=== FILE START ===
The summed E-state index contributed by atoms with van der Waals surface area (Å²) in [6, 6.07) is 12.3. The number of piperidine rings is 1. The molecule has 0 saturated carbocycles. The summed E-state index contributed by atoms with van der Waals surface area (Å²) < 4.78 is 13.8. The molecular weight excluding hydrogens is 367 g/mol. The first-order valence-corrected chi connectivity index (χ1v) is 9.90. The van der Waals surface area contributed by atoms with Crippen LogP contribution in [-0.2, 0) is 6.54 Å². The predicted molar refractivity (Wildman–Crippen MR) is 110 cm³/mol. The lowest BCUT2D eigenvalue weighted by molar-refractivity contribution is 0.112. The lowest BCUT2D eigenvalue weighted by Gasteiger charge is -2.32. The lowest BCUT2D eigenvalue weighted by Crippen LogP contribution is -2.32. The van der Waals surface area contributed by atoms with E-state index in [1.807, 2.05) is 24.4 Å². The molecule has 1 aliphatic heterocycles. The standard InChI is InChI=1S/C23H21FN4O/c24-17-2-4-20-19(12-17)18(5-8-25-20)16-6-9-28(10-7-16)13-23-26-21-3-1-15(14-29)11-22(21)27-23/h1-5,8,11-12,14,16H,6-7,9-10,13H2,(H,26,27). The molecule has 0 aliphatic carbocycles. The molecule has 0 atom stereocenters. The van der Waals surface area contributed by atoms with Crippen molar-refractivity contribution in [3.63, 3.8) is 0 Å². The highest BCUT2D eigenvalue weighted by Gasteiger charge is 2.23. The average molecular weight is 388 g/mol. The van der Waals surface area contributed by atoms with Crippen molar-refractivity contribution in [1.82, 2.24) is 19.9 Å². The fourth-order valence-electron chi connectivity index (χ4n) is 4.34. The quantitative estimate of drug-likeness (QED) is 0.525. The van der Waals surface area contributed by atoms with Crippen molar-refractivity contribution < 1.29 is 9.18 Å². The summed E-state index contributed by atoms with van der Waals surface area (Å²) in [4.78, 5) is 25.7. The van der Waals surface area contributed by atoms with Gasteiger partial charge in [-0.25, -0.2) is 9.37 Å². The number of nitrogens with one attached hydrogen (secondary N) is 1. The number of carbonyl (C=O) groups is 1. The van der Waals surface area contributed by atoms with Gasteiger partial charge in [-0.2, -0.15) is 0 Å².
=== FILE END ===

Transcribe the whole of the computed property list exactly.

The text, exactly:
The summed E-state index contributed by atoms with van der Waals surface area (Å²) in [6, 6.07) is 12.3. The number of piperidine rings is 1. The molecule has 0 saturated carbocycles. The summed E-state index contributed by atoms with van der Waals surface area (Å²) < 4.78 is 13.8. The molecular weight excluding hydrogens is 367 g/mol. The first-order valence-corrected chi connectivity index (χ1v) is 9.90. The van der Waals surface area contributed by atoms with Crippen LogP contribution in [-0.2, 0) is 6.54 Å². The predicted molar refractivity (Wildman–Crippen MR) is 110 cm³/mol. The lowest BCUT2D eigenvalue weighted by molar-refractivity contribution is 0.112. The lowest BCUT2D eigenvalue weighted by Gasteiger charge is -2.32. The lowest BCUT2D eigenvalue weighted by Crippen LogP contribution is -2.32. The van der Waals surface area contributed by atoms with E-state index in [1.807, 2.05) is 24.4 Å². The molecule has 1 aliphatic heterocycles. The standard InChI is InChI=1S/C23H21FN4O/c24-17-2-4-20-19(12-17)18(5-8-25-20)16-6-9-28(10-7-16)13-23-26-21-3-1-15(14-29)11-22(21)27-23/h1-5,8,11-12,14,16H,6-7,9-10,13H2,(H,26,27). The molecule has 0 aliphatic carbocycles. The molecule has 0 atom stereocenters. The van der Waals surface area contributed by atoms with Crippen molar-refractivity contribution in [3.63, 3.8) is 0 Å². The highest BCUT2D eigenvalue weighted by Gasteiger charge is 2.23. The average molecular weight is 388 g/mol. The van der Waals surface area contributed by atoms with Crippen molar-refractivity contribution in [1.82, 2.24) is 19.9 Å². The fourth-order valence-electron chi connectivity index (χ4n) is 4.34. The quantitative estimate of drug-likeness (QED) is 0.525. The van der Waals surface area contributed by atoms with Crippen molar-refractivity contribution < 1.29 is 9.18 Å². The summed E-state index contributed by atoms with van der Waals surface area (Å²) in [4.78, 5) is 25.7. The van der Waals surface area contributed by atoms with Gasteiger partial charge in [-0.25, -0.2) is 9.37 Å². The number of nitrogens with one attached hydrogen (secondary N) is 1. The number of carbonyl (C=O) groups is 1. The van der Waals surface area contributed by atoms with Gasteiger partial charge in [-0.2, -0.15) is 0 Å².